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In null hypothesis significance testing, the p-value[note 1] is the probability of obtaining test results at least as extreme as the results actually observed, under the assumption that the null hypothesis is correct.[2][3] A very small p-value means that such an extreme observed outcome would be very unlikely under the null hypothesis. Reporting p-values of statistical tests is common practice in academic publications of many quantitative fields. Since the precise meaning of p-value is hard to grasp, misuse is widespread and has been a major topic in metascience.[4][5]

Basic concepts[edit]

In statistics, every conjecture concerning the unknown probability distribution of a collection of random variables representing the observed data in some study is called a statistical hypothesis. If we state one hypothesis only and the aim of the statistical test is to see whether this hypothesis is tenable, but not to investigate other specific hypotheses, then such a test is called a null hypothesis test.

As our statistical hypothesis will, by definition, state some property of the distribution, the null hypothesis is the default hypothesis under which that property does not exist. The null hypothesis is typically that some parameter (such as a correlation or a difference between means) in the populations of interest is zero. Note that our hypothesis might specify the probability distribution of precisely, or it might only specify that it belongs to some class of distributions. Often, we reduce the data to a single numerical statistic, e.g., , whose marginal probability distribution is closely connected to a main question of interest in the study.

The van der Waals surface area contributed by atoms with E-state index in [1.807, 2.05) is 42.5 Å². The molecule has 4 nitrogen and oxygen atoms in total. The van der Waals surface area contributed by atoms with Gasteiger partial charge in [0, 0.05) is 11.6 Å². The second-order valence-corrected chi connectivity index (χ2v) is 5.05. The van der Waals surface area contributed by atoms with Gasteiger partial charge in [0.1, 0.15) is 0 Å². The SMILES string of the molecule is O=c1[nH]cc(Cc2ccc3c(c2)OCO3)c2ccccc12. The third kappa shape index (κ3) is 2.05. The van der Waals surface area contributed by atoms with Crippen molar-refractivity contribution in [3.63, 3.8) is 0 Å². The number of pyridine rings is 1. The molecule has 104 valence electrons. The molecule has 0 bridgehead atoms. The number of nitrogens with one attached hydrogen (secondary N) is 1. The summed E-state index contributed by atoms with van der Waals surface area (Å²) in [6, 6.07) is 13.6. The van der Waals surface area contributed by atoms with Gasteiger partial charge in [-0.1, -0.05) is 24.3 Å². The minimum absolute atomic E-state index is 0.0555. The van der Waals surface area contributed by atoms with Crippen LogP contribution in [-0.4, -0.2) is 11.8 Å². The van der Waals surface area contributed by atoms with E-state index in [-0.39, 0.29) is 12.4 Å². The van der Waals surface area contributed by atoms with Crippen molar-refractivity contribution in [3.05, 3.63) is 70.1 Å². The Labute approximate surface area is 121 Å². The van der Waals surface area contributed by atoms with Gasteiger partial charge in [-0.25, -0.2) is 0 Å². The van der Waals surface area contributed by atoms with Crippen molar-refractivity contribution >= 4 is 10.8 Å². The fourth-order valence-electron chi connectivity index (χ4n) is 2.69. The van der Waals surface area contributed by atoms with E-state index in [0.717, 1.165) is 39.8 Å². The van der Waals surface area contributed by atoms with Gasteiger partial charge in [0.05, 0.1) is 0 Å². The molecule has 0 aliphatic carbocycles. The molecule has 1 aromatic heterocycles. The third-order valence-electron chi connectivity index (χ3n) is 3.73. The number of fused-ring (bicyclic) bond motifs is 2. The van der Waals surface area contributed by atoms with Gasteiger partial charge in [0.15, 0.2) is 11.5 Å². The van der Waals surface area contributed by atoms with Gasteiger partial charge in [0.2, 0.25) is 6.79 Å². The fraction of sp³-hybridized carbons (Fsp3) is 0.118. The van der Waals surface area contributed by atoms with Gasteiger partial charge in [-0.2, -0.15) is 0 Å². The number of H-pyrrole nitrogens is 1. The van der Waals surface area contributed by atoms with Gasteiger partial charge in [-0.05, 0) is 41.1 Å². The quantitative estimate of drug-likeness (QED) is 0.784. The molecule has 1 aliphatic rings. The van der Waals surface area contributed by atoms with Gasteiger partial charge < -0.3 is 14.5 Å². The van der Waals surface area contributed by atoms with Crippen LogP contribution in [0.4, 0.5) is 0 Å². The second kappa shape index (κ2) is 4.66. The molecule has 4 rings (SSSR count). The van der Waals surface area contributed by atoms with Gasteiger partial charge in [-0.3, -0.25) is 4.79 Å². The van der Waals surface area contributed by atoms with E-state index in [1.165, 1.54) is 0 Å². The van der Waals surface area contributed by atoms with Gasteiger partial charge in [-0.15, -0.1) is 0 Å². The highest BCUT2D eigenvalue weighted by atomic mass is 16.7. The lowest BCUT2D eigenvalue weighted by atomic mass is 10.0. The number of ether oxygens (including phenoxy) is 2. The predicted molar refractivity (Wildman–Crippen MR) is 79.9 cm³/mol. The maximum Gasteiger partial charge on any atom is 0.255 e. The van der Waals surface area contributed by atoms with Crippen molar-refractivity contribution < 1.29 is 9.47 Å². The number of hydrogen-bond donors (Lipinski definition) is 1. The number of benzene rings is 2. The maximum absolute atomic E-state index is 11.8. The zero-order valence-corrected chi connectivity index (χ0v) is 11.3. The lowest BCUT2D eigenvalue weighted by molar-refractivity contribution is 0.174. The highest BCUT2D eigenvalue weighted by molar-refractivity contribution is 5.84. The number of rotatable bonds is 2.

The p-value is used in the context of null hypothesis testing in order to quantify the statistical significance of a result, the result being the observed value of the chosen statistic . [note 2] The lower the p-value is, the lower the probability of getting that result if the null hypothesis were true. A result is said to be statistically significant if it allows us to reject the null hypothesis. All other things being equal, smaller p-values are taken as stronger evidence against the null hypothesis